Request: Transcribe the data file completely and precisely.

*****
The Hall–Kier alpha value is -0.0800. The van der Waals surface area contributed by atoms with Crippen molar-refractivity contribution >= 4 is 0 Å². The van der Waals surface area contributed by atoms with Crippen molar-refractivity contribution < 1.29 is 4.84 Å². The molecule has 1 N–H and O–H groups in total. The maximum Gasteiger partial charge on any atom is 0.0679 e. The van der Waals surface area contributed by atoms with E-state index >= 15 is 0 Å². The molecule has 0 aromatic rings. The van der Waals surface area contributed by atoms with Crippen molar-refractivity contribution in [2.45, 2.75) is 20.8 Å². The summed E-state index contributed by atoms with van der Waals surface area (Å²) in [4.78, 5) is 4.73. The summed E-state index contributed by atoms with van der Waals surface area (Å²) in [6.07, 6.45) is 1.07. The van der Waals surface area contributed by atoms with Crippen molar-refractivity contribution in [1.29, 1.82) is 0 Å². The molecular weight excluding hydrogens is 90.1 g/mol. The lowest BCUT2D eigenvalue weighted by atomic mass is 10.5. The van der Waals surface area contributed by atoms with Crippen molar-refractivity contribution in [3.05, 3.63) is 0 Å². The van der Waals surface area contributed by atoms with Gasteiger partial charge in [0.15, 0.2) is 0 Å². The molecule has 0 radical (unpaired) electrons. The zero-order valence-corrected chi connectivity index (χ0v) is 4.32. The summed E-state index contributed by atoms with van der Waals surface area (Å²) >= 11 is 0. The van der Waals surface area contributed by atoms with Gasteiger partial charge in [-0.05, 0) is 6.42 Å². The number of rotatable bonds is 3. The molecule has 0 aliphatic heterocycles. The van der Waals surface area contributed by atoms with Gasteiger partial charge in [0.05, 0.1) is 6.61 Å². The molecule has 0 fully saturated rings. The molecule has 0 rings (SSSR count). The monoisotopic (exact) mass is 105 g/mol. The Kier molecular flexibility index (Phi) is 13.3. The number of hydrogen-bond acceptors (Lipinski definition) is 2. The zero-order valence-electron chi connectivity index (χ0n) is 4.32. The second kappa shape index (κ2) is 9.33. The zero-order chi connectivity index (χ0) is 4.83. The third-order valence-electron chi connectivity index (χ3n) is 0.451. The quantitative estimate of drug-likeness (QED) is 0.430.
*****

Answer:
The Hall–Kier alpha value is -0.0800. The van der Waals surface area contributed by atoms with Crippen molar-refractivity contribution >= 4 is 0 Å². The van der Waals surface area contributed by atoms with Crippen molar-refractivity contribution < 1.29 is 4.84 Å². The molecule has 1 N–H and O–H groups in total. The maximum Gasteiger partial charge on any atom is 0.0679 e. The van der Waals surface area contributed by atoms with E-state index >= 15 is 0 Å². The molecule has 0 aromatic rings. The van der Waals surface area contributed by atoms with Crippen molar-refractivity contribution in [2.45, 2.75) is 20.8 Å². The summed E-state index contributed by atoms with van der Waals surface area (Å²) in [4.78, 5) is 4.73. The summed E-state index contributed by atoms with van der Waals surface area (Å²) in [6.07, 6.45) is 1.07. The van der Waals surface area contributed by atoms with Crippen molar-refractivity contribution in [1.29, 1.82) is 0 Å². The molecular weight excluding hydrogens is 90.1 g/mol. The lowest BCUT2D eigenvalue weighted by atomic mass is 10.5. The van der Waals surface area contributed by atoms with Crippen molar-refractivity contribution in [3.05, 3.63) is 0 Å². The van der Waals surface area contributed by atoms with Gasteiger partial charge in [0.15, 0.2) is 0 Å². The molecule has 0 radical (unpaired) electrons. The zero-order valence-corrected chi connectivity index (χ0v) is 4.32. The summed E-state index contributed by atoms with van der Waals surface area (Å²) >= 11 is 0. The van der Waals surface area contributed by atoms with Gasteiger partial charge in [-0.05, 0) is 6.42 Å². The number of rotatable bonds is 3. The molecule has 0 aliphatic heterocycles. The van der Waals surface area contributed by atoms with Gasteiger partial charge in [0.05, 0.1) is 6.61 Å². The molecule has 0 fully saturated rings. The molecule has 0 rings (SSSR count). The monoisotopic (exact) mass is 105 g/mol. The Kier molecular flexibility index (Phi) is 13.3. The number of hydrogen-bond acceptors (Lipinski definition) is 2. The zero-order valence-electron chi connectivity index (χ0n) is 4.32. The second kappa shape index (κ2) is 9.33. The zero-order chi connectivity index (χ0) is 4.83. The third-order valence-electron chi connectivity index (χ3n) is 0.451. The quantitative estimate of drug-likeness (QED) is 0.430.